NOTE: This guide covers Grafter 0.6.0

Creating a Grafter project

This is part one of the Grafter Getting Started Guide.

In this section you’ll learn:

  • About the dependencies required to use Grafter
  • How to create a new Grafter project
  • How Grafter projects are structured

Prerequisites for Grafter

NOTE before you can follow this guide you will need to have installed Java 7 or 8 and Leiningen, Clojure’s build tool.

Grafter, like Clojure is cross platform, and should work on any platform which can run a Java Virtual Machine.

On Linux you should also be able to install OpenJDK via your package manager.

Create a project from our template

Once you’ve got Leiningen installed, it’s really easy to create the Grafter project template. You shouldn’t need to install anything else, as leiningen will do everything from now on:

At the command line simply run:

$ lein new grafter test-project

This command downloads our grafter-template from clojars a package repository of open source Clojure projects, and uses it to generate a very small Grafter pipeline, an ideal starting point for your transformations.

After running the above command you should see the following output indicating that the project has been created:

$ lein new grafter test-project --snapshot ___ __ _ / __|_ _ __ _ / _| |_ ___ _ _ | (_ | '_/ _` | _| _/ -_) '_| \___|_| \__,_|_| \__\___|_| MACHINE TOOLS FOR LINKED DATA MANUFACTURE grafter.org You can list pipelines defined in this project by running: $ lein grafter list For usage information on the grafter plugin run: $ lein help grafter To run the example pipeline defined in this project run: $ cd test-project $ lein grafter run test-project.pipeline/import-persons-data ./data/example-data.csv example-output.ttl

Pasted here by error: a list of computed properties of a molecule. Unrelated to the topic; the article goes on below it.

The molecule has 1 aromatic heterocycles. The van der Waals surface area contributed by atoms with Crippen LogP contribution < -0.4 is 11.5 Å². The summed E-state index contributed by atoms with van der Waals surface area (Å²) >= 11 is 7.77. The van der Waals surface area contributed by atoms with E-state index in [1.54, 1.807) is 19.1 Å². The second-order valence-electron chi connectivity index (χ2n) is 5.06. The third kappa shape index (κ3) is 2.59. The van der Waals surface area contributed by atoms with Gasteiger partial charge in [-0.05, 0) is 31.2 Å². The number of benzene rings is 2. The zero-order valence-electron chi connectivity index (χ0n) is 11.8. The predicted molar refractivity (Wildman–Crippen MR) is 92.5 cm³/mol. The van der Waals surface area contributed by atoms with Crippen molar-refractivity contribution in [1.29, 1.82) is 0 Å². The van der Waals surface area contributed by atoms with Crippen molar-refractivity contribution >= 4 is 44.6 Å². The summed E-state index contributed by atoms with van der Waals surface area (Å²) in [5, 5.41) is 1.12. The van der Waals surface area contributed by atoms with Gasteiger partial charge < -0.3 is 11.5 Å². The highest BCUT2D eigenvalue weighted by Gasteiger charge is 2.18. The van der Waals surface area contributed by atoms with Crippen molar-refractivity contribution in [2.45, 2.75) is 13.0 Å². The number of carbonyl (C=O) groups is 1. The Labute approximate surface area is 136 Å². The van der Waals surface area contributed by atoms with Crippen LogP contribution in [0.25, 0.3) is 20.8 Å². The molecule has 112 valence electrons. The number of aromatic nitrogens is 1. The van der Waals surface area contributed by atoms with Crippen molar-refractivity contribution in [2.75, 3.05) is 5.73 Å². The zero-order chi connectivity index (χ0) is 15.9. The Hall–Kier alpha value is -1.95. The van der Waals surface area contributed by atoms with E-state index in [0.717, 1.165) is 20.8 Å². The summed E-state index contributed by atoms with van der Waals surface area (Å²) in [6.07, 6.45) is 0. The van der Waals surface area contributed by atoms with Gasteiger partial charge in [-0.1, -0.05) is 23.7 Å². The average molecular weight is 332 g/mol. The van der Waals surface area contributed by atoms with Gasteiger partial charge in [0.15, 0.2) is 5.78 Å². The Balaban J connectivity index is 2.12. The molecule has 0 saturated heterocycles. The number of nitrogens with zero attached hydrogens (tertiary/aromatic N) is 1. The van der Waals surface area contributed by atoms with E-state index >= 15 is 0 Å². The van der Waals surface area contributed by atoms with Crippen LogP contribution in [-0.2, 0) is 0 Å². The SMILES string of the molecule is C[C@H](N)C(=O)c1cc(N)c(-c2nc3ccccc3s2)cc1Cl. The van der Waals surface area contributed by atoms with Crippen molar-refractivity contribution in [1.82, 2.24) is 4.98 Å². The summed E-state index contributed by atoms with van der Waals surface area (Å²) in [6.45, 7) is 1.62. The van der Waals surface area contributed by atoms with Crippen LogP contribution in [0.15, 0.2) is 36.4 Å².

The output will helpfully suggest some commands that you can run to check things are working; but before we do that lets look at the project structure.

Grafter Project Layout

The template will have created a project structure like this:

.
├── README.md
├── data
│   └── example-data.csv
├── grafter-config.edn
├── project.clj
└── src
    └── test_project
        ├── pipeline.clj
        ├── prefix.clj
        └── transform.clj

The majority of the layout follows that of a standard clojure project with the source code in src, a project.clj file and a project README.md.

However if you look in the project.clj file you’ll see that in addition to a fairly standard leiningen configuration it specifies a dependency on the grafter package, and tells the project to use the grafter leiningen plugin, which provides some additional command line tools for pipeline developers.

In addition to this the template includes a grafter-config.edn file which is a manifest specifying which namespaces contain grafter pipelines to be loaded. The leiningen plugin and other tools consult this file to load the appropriate pipelines.

(defproject test-project "0.1.0-SNAPSHOT"
  :description "FIXME: this part is for you!"
  :url "http://example.com/FIXME"
  :license {:name "Eclipse Public License"
            :url "http://www.eclipse.org/legal/epl-v10.html"}
  :dependencies [[org.clojure/clojure "1.7.0"]
                 [grafter "0.6.0"]
                 [grafter/vocabularies "0.1.3"]
                 [org.slf4j/slf4j-jdk14 "1.7.5"]]

  :repl-options {:init (set! *print-length* 200)}

  :plugins [[lein-grafter "0.3.0"]])

Importantly the template includes some sample data in example-data.csv and two transformations on it, which we’ll look at in the next section.